Paleontology, like any science, rests on the principle of verifiability. Science is a process in which scientists revisit old data time and time again to verify earlier findings, to ask new questions and to apply new technology.
The scientific process means that paleontologists routinely return to sites where major discoveries were made in the past. For example, when Tyrannosaurus rex was discovered in 1902, scientists had no way of precisely dating the rocks in which it was found nor did they have any inkling that it was one of the last dinosaurs standing before a massive asteroid crashed into the Earth. Only by applying radiometric dating and rare earth element analysis at those classic sites more than 100 years later have we come to understand the demise of dinosaurs.
Paleontologists work at Grand Staircase because of its unique fossil record, of course, but also because they know the sites will remain intact. Verifiability has become increasingly important; every paleontologist has faced a situation where they cannot answer a pressing question because a key fossil has been misplaced or a critical site has been destroyed.
Scientific ethics dictate that we curate scientifically important specimens in accessible public repositories like museums and do our best to preserve the sites they come from. Places like national monuments and national parks that prioritize protection of fossil sites are therefore prime research areas. That permanent protection has been rescinded from more than 700 sites in active research areas is almost inconceivable to paleontologists.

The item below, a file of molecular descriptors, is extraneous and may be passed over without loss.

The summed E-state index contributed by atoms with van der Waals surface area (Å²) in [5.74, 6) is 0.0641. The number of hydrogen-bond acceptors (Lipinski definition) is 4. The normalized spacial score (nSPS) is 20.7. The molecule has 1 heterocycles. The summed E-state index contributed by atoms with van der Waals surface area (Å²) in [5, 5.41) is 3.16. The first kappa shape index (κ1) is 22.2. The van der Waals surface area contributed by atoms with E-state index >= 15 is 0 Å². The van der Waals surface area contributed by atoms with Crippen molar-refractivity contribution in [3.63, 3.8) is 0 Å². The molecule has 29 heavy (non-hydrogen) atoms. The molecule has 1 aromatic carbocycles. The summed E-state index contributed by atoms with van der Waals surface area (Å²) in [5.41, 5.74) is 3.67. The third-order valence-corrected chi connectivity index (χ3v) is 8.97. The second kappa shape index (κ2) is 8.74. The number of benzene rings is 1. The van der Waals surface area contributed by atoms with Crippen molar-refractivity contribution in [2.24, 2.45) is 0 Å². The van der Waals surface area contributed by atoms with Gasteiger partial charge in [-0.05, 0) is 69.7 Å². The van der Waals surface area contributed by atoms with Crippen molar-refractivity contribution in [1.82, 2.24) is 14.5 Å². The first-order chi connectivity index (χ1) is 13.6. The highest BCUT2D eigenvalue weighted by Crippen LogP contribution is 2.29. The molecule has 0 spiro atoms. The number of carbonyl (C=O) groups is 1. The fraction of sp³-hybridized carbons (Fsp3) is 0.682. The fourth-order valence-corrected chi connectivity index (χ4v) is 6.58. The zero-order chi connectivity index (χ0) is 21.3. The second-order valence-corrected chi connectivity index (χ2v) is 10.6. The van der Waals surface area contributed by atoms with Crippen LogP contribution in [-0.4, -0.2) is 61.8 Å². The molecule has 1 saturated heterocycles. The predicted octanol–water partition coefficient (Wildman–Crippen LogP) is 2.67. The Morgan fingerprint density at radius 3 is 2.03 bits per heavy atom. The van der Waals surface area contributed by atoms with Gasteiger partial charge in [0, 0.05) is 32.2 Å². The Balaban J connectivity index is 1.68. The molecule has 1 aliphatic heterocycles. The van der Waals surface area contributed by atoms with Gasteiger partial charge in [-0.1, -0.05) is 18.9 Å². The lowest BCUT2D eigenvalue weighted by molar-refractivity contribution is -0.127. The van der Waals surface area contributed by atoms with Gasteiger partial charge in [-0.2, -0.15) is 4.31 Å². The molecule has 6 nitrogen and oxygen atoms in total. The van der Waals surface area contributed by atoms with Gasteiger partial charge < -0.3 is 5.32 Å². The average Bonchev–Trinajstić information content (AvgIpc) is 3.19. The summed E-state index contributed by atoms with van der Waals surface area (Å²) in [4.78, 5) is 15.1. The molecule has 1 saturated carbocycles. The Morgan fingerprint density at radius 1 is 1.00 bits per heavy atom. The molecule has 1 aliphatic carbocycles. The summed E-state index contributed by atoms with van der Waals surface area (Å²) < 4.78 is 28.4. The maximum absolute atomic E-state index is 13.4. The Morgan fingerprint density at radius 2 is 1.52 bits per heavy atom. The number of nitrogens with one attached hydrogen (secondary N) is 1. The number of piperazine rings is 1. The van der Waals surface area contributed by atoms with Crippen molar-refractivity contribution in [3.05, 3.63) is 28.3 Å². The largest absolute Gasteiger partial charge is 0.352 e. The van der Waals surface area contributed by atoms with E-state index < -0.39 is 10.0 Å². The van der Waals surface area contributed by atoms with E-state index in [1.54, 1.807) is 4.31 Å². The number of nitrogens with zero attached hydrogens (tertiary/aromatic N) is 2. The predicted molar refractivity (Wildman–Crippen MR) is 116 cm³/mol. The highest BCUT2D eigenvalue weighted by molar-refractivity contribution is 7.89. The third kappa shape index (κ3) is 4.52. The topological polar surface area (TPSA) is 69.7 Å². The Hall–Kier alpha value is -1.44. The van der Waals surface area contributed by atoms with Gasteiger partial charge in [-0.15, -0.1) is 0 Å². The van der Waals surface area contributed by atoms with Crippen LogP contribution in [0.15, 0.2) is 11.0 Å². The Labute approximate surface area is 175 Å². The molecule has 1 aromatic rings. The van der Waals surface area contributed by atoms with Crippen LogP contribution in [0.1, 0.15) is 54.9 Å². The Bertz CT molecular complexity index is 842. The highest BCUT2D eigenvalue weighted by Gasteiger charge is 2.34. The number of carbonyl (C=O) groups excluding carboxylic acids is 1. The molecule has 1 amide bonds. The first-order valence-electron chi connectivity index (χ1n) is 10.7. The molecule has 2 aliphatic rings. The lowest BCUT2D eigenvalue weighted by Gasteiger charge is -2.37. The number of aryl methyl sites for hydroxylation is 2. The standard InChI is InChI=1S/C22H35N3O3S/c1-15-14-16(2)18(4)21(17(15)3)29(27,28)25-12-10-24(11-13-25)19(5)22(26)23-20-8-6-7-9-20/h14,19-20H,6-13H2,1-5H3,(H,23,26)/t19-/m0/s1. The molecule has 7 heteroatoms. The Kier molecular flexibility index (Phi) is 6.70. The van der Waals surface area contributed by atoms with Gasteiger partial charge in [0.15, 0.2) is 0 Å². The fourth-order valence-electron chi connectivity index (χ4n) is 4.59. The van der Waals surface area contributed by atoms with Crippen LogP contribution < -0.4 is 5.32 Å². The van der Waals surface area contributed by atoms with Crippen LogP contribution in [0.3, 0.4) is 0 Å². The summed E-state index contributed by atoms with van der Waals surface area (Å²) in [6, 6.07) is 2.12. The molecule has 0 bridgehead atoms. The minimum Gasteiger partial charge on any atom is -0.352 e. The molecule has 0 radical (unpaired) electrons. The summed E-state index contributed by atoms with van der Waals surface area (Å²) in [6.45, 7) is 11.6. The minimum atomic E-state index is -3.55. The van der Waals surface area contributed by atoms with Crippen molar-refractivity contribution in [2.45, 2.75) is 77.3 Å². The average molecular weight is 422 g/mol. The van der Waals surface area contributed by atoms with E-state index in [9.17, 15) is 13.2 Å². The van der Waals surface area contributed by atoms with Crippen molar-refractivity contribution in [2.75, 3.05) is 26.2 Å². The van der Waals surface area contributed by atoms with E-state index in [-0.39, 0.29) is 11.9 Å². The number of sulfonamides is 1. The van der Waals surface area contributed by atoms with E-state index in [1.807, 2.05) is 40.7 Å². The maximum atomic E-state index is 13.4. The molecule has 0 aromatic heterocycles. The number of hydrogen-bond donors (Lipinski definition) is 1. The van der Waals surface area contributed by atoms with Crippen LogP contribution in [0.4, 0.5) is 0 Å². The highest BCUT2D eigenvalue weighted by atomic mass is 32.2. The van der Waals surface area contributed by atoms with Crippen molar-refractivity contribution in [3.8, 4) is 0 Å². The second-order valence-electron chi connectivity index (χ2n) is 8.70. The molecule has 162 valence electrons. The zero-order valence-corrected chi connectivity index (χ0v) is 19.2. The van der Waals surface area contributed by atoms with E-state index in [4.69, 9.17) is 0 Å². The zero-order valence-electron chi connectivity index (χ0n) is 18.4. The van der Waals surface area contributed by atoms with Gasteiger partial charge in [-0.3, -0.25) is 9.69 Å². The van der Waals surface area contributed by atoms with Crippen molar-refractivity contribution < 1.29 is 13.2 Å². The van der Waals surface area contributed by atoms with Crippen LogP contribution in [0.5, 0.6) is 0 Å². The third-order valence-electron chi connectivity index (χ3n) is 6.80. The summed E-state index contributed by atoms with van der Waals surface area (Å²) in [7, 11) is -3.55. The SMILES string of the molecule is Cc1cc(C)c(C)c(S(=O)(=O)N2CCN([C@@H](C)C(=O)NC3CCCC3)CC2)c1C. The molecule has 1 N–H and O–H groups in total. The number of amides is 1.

Because of the potential impact the cuts are likely to have on science, the Society of Vertebrate Paleontology – of which I am the current president – joined with Grand Staircase Partners and Conservation Lands Foundation in a lawsuit to reverse them. The case’s argument is that presidents do not have the authority to unprotect resources at national monuments and that scientifically important paleontological resources have indeed been excised. The case is currently pending in U.S. District Court.
Vertebrate fossils are rare, so much so that each one usually tells a unique part of the story of life. Mammal species like the ones that Eaton and Cifelli discovered in the 1980s were probably spread over much of the continent in the Cretaceous, but precious few of them have ended up in the fossil record and only a few of those have been discovered. Grand Staircase is an extraordinary place with an unusual density of these rare fragments of life’s past, one where their geological context is still intact. That’s why paleontologists are concerned about its future.